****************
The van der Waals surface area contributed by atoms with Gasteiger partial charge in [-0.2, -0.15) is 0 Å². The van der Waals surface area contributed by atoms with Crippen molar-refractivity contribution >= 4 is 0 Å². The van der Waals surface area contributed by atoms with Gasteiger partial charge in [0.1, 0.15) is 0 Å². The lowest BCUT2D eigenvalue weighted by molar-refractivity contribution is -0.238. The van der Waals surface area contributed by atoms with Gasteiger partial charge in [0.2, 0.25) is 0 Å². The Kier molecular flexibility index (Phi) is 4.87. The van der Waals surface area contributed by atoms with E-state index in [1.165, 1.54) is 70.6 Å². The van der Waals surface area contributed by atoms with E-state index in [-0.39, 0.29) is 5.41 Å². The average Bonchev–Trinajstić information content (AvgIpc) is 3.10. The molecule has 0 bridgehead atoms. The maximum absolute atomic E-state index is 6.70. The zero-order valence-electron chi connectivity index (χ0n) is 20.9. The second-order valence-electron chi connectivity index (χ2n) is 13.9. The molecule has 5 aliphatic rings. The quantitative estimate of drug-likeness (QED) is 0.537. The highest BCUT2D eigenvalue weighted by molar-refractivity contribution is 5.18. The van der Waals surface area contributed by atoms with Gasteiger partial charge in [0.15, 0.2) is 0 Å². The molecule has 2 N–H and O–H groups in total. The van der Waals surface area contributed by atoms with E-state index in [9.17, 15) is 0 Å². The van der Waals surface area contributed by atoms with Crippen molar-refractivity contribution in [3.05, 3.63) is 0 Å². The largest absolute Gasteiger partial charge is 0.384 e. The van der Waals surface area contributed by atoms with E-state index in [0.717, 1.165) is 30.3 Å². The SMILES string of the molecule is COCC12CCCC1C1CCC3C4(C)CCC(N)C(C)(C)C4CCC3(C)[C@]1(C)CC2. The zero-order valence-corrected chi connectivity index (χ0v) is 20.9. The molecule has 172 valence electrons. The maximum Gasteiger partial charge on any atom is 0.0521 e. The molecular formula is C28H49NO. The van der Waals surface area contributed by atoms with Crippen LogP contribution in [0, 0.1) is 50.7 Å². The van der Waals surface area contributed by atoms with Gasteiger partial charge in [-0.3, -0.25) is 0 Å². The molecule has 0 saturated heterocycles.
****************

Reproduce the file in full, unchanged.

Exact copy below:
The van der Waals surface area contributed by atoms with Gasteiger partial charge in [-0.2, -0.15) is 0 Å². The van der Waals surface area contributed by atoms with Crippen molar-refractivity contribution >= 4 is 0 Å². The van der Waals surface area contributed by atoms with Gasteiger partial charge in [0.1, 0.15) is 0 Å². The lowest BCUT2D eigenvalue weighted by molar-refractivity contribution is -0.238. The van der Waals surface area contributed by atoms with Gasteiger partial charge in [0.2, 0.25) is 0 Å². The Kier molecular flexibility index (Phi) is 4.87. The van der Waals surface area contributed by atoms with E-state index in [1.165, 1.54) is 70.6 Å². The van der Waals surface area contributed by atoms with E-state index in [-0.39, 0.29) is 5.41 Å². The average Bonchev–Trinajstić information content (AvgIpc) is 3.10. The molecule has 0 bridgehead atoms. The maximum absolute atomic E-state index is 6.70. The zero-order valence-electron chi connectivity index (χ0n) is 20.9. The second-order valence-electron chi connectivity index (χ2n) is 13.9. The molecule has 5 aliphatic rings. The quantitative estimate of drug-likeness (QED) is 0.537. The highest BCUT2D eigenvalue weighted by molar-refractivity contribution is 5.18. The van der Waals surface area contributed by atoms with Gasteiger partial charge in [0.15, 0.2) is 0 Å². The molecule has 2 N–H and O–H groups in total. The van der Waals surface area contributed by atoms with E-state index in [9.17, 15) is 0 Å². The van der Waals surface area contributed by atoms with Crippen molar-refractivity contribution in [3.05, 3.63) is 0 Å². The largest absolute Gasteiger partial charge is 0.384 e. The van der Waals surface area contributed by atoms with E-state index in [0.717, 1.165) is 30.3 Å². The SMILES string of the molecule is COCC12CCCC1C1CCC3C4(C)CCC(N)C(C)(C)C4CCC3(C)[C@]1(C)CC2. The zero-order valence-corrected chi connectivity index (χ0v) is 20.9. The molecule has 172 valence electrons. The maximum Gasteiger partial charge on any atom is 0.0521 e. The molecular formula is C28H49NO. The van der Waals surface area contributed by atoms with Crippen LogP contribution in [0, 0.1) is 50.7 Å². The van der Waals surface area contributed by atoms with Gasteiger partial charge in [-0.3, -0.25) is 0 Å². The molecule has 0 saturated heterocycles.